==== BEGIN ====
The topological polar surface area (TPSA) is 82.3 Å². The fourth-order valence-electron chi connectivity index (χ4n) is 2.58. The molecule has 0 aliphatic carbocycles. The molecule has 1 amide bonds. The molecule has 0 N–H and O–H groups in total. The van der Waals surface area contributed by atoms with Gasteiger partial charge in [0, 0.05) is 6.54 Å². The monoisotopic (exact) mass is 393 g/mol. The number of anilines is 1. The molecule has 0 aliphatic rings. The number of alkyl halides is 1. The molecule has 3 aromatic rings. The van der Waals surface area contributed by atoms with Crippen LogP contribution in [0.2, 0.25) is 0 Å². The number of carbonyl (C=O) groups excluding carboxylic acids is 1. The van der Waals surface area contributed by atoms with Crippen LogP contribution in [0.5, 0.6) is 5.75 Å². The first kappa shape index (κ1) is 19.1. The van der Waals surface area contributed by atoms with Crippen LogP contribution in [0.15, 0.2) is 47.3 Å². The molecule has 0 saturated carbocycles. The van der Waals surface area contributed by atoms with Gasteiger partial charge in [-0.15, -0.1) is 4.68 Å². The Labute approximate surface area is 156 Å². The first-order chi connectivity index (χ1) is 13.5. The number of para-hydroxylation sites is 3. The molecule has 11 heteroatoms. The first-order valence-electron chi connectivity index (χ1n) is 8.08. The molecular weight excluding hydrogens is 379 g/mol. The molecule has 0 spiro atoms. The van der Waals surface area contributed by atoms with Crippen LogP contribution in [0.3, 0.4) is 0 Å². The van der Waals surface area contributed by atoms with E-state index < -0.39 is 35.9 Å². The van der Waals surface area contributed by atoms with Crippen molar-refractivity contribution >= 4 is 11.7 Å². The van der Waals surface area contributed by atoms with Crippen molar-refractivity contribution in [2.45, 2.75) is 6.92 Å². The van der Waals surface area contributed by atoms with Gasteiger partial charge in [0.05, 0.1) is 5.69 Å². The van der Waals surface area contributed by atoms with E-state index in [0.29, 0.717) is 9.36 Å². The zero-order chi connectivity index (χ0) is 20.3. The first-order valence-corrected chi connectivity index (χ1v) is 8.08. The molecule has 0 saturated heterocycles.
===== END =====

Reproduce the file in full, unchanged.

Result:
The topological polar surface area (TPSA) is 82.3 Å². The fourth-order valence-electron chi connectivity index (χ4n) is 2.58. The molecule has 0 aliphatic carbocycles. The molecule has 1 amide bonds. The molecule has 0 N–H and O–H groups in total. The van der Waals surface area contributed by atoms with Gasteiger partial charge in [0, 0.05) is 6.54 Å². The monoisotopic (exact) mass is 393 g/mol. The number of anilines is 1. The molecule has 0 aliphatic rings. The number of alkyl halides is 1. The molecule has 3 aromatic rings. The van der Waals surface area contributed by atoms with Crippen LogP contribution in [0.2, 0.25) is 0 Å². The number of carbonyl (C=O) groups excluding carboxylic acids is 1. The van der Waals surface area contributed by atoms with Crippen LogP contribution in [0.5, 0.6) is 5.75 Å². The first kappa shape index (κ1) is 19.1. The van der Waals surface area contributed by atoms with Crippen LogP contribution in [0.15, 0.2) is 47.3 Å². The molecule has 0 saturated carbocycles. The van der Waals surface area contributed by atoms with Gasteiger partial charge in [-0.15, -0.1) is 4.68 Å². The Labute approximate surface area is 156 Å². The first-order chi connectivity index (χ1) is 13.5. The number of para-hydroxylation sites is 3. The molecule has 11 heteroatoms. The first-order valence-electron chi connectivity index (χ1n) is 8.08. The molecular weight excluding hydrogens is 379 g/mol. The molecule has 0 spiro atoms. The van der Waals surface area contributed by atoms with Crippen LogP contribution in [0.3, 0.4) is 0 Å². The van der Waals surface area contributed by atoms with E-state index < -0.39 is 35.9 Å². The van der Waals surface area contributed by atoms with Crippen molar-refractivity contribution >= 4 is 11.7 Å². The van der Waals surface area contributed by atoms with Crippen molar-refractivity contribution in [2.45, 2.75) is 6.92 Å². The van der Waals surface area contributed by atoms with Gasteiger partial charge in [0.05, 0.1) is 5.69 Å². The van der Waals surface area contributed by atoms with E-state index in [0.29, 0.717) is 9.36 Å². The zero-order chi connectivity index (χ0) is 20.3. The first-order valence-corrected chi connectivity index (χ1v) is 8.08. The molecule has 0 saturated heterocycles.